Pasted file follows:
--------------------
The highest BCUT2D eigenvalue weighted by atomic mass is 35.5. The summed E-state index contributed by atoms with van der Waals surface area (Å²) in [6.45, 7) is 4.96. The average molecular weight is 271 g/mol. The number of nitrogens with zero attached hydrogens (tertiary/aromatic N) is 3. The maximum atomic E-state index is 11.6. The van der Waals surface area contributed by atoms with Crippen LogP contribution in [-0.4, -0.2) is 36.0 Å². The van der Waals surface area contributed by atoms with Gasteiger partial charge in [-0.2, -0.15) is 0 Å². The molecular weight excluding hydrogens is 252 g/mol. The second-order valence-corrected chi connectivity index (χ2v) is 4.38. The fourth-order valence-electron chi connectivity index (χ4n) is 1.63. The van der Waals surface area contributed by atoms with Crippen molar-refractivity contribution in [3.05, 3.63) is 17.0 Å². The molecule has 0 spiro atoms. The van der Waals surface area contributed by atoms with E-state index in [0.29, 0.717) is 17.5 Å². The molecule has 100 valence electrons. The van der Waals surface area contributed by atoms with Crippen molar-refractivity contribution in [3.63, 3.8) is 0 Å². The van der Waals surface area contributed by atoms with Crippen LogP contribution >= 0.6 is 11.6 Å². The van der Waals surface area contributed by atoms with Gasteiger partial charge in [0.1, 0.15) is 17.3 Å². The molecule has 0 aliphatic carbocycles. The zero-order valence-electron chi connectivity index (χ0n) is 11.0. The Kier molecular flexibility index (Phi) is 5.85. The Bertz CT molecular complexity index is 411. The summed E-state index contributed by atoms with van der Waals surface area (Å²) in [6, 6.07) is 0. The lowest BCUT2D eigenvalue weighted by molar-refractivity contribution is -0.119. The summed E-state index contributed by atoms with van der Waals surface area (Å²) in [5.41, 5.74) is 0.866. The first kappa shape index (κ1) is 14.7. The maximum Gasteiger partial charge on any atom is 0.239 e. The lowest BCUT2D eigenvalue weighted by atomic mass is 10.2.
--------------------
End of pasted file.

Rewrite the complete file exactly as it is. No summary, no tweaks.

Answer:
The highest BCUT2D eigenvalue weighted by atomic mass is 35.5. The summed E-state index contributed by atoms with van der Waals surface area (Å²) in [6.45, 7) is 4.96. The average molecular weight is 271 g/mol. The number of nitrogens with zero attached hydrogens (tertiary/aromatic N) is 3. The maximum atomic E-state index is 11.6. The van der Waals surface area contributed by atoms with Crippen LogP contribution in [-0.4, -0.2) is 36.0 Å². The van der Waals surface area contributed by atoms with Gasteiger partial charge in [-0.2, -0.15) is 0 Å². The molecular weight excluding hydrogens is 252 g/mol. The second-order valence-corrected chi connectivity index (χ2v) is 4.38. The fourth-order valence-electron chi connectivity index (χ4n) is 1.63. The van der Waals surface area contributed by atoms with Crippen molar-refractivity contribution in [3.05, 3.63) is 17.0 Å². The molecule has 0 spiro atoms. The van der Waals surface area contributed by atoms with E-state index in [0.29, 0.717) is 17.5 Å². The molecule has 100 valence electrons. The van der Waals surface area contributed by atoms with Crippen molar-refractivity contribution in [3.63, 3.8) is 0 Å². The van der Waals surface area contributed by atoms with Crippen LogP contribution >= 0.6 is 11.6 Å². The van der Waals surface area contributed by atoms with Gasteiger partial charge in [0.1, 0.15) is 17.3 Å². The molecule has 0 aliphatic carbocycles. The zero-order valence-electron chi connectivity index (χ0n) is 11.0. The Kier molecular flexibility index (Phi) is 5.85. The Bertz CT molecular complexity index is 411. The summed E-state index contributed by atoms with van der Waals surface area (Å²) in [6, 6.07) is 0. The lowest BCUT2D eigenvalue weighted by molar-refractivity contribution is -0.119. The summed E-state index contributed by atoms with van der Waals surface area (Å²) in [5.41, 5.74) is 0.866. The first kappa shape index (κ1) is 14.7. The maximum Gasteiger partial charge on any atom is 0.239 e. The lowest BCUT2D eigenvalue weighted by atomic mass is 10.2.